Embarrassing loss didn't feel like a 'one-off' for variable effort Celtics
Forsberg: Embarrassing loss didn't feel like a 'one-off' for variable effort C's originally appeared on NBC Sports Boston
The Boston Celtics have proven that, when engaged, they might just be the best team in basketball. Even while operating at less than full health, the Celtics have routinely reserved their best basketball for the biggest moments of the season.
Alas, these Celtics have also had a maddening propensity to lose their focus, abandon the play styles that deliver their best basketball, and endure maddening losses that make you question if they are capable of achieving their loftiest goals.
The Celtics fumbled away a 28-point lead and lost by double figures to the Brooklyn Nets on Friday night. It was the largest blown lead in the NBA this season. The same Celtics who owned the Nets recently while Kevin Durant and Kyrie Irving were on the roster were flummoxed by a new-look group that posted a 1-6 record since its trade deadline overhaul.
Celtics coach Joe Mazzulla kept a straight face while suggesting this sort of effort was a “one-off” for his team. This despite being just two days removed from Boston nearly letting the Cavaliers stage an absurd late-game comeback because they tried the never-successful NBA strategy of trying to kneel out the clock with 2 minutes to play.
It simply does not feel like a one-off for these Celtics. The scariest matchups for Boston are not the showdowns with Milwaukee or Philadelphia, but the sleepy visits from the Magic, Bulls, and new-look Nets.
The Celtics were perched atop the NBA for so much of the 2022-23 season that it was easy to dismiss a letdown against an inferior opponent. Now the Bucks have ripped off 16 straight wins, Boston has slid a game back in the race for the No. 1 seed, and suddenly it’s shaping up to be a bit of a battle for that top spot over the final 18 games.
Boston can suggest seeding does not matter but history says otherwise. The Bucks punted on seeding last year only to watch Boston win the head-to-head tiebreaker and utilize homecourt in Game 7 of the Eastern Conference semifinals to prolong its season. The Celtics already rested four starters in a visit to Milwaukee last month and, despite a valiant effort from depth pieces, fell in overtime. A visit to Milwaukee on March 30 will decide who holds the tiebreaker this year.
Celtics-Nets takeaways: C's start strong, finish flat in brutal loss
If the season were to end today, the Celtics would be looking at a first-round matchup against the winner of the Heat/Hawks play-in and a second-round joust with the Philadelphia 76ers (if higher seeds prevailed). The Celtics have owned Philadelphia, so maybe that’s not a particularly daunting proposition. There’s no guarantee that drawing, say, the frisky Cleveland Cavaliers or the surging New York Knicks would be a better draw.
But the Celtics should be enticed by the idea of letting Joel Embiid and Giannis Antetokounmpo slug it out for the possible right to meet Boston in the conference finals. That might be the most ideal path forward.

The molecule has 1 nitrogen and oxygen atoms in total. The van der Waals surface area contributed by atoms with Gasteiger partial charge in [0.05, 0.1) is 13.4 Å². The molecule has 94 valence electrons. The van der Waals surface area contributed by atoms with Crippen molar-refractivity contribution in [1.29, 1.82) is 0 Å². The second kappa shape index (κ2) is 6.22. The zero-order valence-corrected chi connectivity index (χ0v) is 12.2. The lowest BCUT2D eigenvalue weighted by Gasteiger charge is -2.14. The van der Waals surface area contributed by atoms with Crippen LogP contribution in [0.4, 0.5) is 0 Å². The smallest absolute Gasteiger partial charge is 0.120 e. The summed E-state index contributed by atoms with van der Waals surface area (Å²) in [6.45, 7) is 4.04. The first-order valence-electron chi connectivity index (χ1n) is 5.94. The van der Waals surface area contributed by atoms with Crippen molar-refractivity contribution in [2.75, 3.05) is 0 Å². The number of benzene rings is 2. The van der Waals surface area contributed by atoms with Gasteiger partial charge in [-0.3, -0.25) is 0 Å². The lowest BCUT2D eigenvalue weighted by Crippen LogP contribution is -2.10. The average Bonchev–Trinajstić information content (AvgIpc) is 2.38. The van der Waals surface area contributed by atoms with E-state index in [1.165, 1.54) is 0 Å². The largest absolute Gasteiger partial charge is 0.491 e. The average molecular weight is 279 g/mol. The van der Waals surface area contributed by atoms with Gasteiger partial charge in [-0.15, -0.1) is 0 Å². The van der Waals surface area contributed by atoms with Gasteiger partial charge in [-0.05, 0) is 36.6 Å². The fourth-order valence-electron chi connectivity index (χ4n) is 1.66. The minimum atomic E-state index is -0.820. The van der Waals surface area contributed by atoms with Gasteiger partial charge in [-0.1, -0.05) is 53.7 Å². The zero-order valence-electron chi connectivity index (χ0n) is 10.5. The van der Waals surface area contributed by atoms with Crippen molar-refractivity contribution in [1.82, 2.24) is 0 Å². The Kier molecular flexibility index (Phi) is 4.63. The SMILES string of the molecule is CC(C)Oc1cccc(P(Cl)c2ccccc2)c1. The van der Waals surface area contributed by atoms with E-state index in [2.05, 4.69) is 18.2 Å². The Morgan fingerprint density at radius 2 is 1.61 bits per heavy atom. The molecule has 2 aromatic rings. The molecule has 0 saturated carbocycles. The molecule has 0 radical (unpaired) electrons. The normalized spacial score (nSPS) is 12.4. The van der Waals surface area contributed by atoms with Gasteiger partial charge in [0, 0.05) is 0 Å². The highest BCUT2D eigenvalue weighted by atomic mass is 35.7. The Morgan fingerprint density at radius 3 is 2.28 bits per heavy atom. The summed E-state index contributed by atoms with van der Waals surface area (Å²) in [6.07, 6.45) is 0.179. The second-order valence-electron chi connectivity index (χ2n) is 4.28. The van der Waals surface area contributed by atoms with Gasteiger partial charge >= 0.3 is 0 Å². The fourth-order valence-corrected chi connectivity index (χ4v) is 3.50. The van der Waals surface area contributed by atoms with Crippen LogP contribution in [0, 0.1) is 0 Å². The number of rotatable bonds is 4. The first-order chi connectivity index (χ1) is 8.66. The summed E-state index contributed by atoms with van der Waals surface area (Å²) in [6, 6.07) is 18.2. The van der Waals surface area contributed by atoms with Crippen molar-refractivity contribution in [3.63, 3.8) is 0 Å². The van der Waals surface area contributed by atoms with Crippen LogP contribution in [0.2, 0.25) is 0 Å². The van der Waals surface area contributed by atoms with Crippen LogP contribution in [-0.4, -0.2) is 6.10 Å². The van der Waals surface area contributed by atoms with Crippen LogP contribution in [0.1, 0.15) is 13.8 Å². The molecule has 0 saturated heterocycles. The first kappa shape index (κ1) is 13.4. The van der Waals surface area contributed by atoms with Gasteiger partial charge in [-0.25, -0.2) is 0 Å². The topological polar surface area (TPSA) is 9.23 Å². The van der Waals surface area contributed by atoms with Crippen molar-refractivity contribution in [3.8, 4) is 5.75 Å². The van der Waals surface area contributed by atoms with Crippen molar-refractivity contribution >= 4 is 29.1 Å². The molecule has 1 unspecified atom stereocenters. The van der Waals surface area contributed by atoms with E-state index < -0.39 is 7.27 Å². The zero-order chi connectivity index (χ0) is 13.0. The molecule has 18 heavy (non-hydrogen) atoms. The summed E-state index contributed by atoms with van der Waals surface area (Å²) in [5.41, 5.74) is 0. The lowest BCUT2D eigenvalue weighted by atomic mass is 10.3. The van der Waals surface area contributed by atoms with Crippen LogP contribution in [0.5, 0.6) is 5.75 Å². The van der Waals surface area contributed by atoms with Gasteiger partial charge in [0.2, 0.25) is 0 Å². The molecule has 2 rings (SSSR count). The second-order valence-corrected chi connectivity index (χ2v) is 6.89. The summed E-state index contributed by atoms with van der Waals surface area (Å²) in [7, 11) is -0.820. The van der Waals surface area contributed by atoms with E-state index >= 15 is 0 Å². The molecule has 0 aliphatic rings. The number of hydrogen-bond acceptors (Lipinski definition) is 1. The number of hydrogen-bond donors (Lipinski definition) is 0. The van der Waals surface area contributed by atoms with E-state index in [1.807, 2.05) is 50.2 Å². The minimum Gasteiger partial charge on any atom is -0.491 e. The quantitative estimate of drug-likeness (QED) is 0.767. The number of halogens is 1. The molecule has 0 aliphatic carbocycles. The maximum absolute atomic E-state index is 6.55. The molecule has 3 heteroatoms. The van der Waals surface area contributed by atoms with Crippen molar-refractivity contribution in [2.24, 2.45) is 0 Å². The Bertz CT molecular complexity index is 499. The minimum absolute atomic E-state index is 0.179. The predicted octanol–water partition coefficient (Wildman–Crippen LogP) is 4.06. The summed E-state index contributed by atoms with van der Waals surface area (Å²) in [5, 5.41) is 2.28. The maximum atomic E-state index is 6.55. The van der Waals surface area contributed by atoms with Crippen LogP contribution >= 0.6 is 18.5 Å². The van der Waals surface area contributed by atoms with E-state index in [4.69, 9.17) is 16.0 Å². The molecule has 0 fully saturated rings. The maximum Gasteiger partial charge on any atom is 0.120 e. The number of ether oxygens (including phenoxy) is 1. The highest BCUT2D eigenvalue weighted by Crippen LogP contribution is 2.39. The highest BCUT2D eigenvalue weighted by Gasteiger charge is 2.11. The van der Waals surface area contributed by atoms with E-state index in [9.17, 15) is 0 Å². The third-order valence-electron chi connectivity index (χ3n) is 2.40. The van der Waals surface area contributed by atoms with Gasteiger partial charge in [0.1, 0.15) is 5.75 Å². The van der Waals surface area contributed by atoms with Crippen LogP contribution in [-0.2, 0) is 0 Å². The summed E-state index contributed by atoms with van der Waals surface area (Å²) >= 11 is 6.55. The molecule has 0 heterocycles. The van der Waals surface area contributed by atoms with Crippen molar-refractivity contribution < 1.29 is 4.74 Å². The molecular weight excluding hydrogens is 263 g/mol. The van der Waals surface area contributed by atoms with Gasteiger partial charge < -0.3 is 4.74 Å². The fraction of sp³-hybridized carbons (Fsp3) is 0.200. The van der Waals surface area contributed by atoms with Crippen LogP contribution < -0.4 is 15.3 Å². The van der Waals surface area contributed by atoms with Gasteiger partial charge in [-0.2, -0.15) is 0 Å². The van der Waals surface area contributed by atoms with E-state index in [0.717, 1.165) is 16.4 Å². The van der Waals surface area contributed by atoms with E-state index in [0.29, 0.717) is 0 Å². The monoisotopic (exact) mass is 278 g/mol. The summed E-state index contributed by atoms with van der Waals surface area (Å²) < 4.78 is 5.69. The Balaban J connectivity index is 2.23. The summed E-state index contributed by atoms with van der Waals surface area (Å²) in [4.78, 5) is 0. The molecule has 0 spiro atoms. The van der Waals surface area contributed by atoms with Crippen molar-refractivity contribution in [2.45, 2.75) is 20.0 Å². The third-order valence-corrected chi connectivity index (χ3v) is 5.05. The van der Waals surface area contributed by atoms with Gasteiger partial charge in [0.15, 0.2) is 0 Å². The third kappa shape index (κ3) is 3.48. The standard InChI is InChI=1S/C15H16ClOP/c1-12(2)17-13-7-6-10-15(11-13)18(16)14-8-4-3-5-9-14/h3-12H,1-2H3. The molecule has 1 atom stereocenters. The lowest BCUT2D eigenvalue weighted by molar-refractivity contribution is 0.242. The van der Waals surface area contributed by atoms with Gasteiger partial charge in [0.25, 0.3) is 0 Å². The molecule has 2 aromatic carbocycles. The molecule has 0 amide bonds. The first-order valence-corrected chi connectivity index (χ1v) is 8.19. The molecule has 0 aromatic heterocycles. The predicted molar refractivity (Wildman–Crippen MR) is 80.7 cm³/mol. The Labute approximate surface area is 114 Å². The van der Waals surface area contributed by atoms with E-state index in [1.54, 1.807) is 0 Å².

All these winnable games that the Celtics let slip away could conspire against them securing that No. 1 seed. The Celtics, for the better part of two seasons now, simply have not made their lives any easier because of their inability to sustain a high level of play. Last year they at least had the excuse of COVID and injuries. This year it simply boils down to energy and focus.
Even while operating at less than full health, the Celtics have routinely reserved their best basketball for the biggest moments of the season. Alas, these Celtics have also had a maddening propensity to lose their focus, abandon the play styles that deliver their best basketball, and endure maddening losses that make you question if they are capable of achieving their loftiest goals.
Chris Forsberg on Boston's inconsistency
Watching Robert Williams III limp off with hamstring tightness doesn’t make you feel better about the home stretch either. The Celtics starters have produced mixed results in four games together since the All-Star break and, if Williams III is sidelined for any amount of time, and Al Horford rests on the second night of four remaining back-to-backs, then there won’t be much opportunity for that group to shake additional rust.
Mazzulla is tinkering with his big-man rotation in the aftermath of a trade deadline that added Mike Muscala to the mix. Grant Williams drew a surprising DNP earlier this week, Luke Kornet had a rough night after getting thrown into the Nets game, and the Celtics remain thin on pure size.
Health has never been an excuse with this team and, if the available players are focused, Boston can still hang with anyone. But while teams like Milwaukee and New York start to hit a late-season stride, the Celtics can’t stop tripping over their shoelaces.
The Celtics can either tighten things up and head into the playoffs gushing the sort of confidence they exuded after dominating the league over the final two months of last season. Or they can continue to operate with a variable effort level and further complicate a path back to the Finals.
Friday night didn’t feel like a one-off. And the Celtics need to decide whether they’re willing to put in the effort to be great on a more consistent basis.